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Well, I am dealing with an HDD with some unreallocated bad sectors for the 2nd time (the first time was a dying HDD, but now this other HDD is just one with "caution" state according to SMART info and luckyly the amount of bad sector doesn't seem to be increasing from the first time).

After both of these scenarios, I could backup all my Gigabytes of files, but the thing is I am not 100% sure those files are not broken after the HDD is starting to have unrealocated bad sectors.

I just wonder if the files that are supposedly unaffected by bad sectors are in good state (files that didn't show up any error message when copying them).

I know HDD uses correction codes to determine data integrity, but how much can I trust in this?

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    so the first thing I'd try is to get those sectors reallocated. as John said, you use Chkdsk -r to do this. you will see the pending sector count go down, and the reallocated sector count go up. Note the Uncorrectable sector count before you begin though to see if any of the blocks were unrecoverable. It is time to backup and move off both of those disks, perhaps using a tool like DDRescue, which will try to recover as much data as possible when reading around disk errors. there are no guarantees in data recovery, but you can probably salvage most of your content. – Frank Thomas Mar 19 at 4:36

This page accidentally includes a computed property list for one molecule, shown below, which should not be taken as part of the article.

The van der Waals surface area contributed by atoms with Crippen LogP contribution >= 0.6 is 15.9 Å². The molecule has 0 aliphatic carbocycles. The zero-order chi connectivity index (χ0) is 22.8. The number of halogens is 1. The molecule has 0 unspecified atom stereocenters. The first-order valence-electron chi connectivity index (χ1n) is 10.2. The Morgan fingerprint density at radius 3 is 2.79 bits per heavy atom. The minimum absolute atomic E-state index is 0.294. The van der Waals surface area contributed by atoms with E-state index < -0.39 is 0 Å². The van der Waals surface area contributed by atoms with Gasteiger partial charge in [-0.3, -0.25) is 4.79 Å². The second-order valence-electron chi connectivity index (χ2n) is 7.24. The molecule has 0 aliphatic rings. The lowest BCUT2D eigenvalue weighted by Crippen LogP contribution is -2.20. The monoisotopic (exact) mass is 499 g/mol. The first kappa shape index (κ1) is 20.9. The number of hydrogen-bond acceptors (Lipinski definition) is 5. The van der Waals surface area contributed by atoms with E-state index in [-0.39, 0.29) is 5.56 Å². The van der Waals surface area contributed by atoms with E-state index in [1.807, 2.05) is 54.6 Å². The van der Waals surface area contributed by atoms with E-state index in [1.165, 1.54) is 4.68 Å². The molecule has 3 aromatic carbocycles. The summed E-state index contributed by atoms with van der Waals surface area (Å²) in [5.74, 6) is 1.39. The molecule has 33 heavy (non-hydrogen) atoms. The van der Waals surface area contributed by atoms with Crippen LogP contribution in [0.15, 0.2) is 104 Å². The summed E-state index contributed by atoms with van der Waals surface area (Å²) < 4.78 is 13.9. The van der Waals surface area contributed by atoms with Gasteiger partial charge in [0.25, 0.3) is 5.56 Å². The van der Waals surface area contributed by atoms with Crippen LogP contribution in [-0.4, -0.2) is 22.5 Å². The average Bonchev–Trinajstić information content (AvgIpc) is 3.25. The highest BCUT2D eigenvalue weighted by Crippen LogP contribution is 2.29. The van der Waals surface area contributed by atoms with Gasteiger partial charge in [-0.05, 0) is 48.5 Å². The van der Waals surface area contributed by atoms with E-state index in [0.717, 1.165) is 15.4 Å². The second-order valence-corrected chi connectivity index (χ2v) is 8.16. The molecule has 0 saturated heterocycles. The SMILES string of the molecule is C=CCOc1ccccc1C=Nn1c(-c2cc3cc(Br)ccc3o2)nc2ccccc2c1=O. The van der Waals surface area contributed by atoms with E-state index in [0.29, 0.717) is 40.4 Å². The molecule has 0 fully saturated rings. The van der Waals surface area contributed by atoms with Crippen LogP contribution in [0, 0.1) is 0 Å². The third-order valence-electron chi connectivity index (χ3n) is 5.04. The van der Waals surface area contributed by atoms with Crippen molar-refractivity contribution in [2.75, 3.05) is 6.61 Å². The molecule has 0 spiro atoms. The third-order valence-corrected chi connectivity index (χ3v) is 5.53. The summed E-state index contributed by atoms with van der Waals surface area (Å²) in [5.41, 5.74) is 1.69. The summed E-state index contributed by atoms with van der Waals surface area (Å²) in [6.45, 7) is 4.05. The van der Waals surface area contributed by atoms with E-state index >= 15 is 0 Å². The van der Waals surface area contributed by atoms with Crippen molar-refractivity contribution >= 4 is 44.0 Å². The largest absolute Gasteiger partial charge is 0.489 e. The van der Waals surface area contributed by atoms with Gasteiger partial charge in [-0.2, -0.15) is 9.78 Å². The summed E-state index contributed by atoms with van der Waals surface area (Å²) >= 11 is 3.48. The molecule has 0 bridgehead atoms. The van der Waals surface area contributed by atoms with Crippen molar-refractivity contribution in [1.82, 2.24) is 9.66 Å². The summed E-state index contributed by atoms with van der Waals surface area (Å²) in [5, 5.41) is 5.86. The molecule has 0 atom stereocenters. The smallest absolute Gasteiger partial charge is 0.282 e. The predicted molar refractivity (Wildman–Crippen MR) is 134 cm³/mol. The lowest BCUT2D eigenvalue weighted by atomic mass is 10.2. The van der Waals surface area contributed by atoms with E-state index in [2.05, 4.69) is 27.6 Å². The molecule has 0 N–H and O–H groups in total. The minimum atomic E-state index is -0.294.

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You can try to repair bad sectors using the CHKDSK command. CHKDSK is part of Windows and is used to check the integrity of the disk and fix the logical errors found, including bad sectors.

However, bad sectors never get better (they get isolated), so I suggest you back up the drive and replace it.

I am not 100% sure those files are not broken after the HDD is starting to have unrealocated bad sectors.

NTFS will normally keep files intact so your backed up files are likely fine. Specifically, if you are able to read them, then they are good.

Run CHKDSK and see what it tells you.

There is no guarantee, so back up the files. They are most likely fine.

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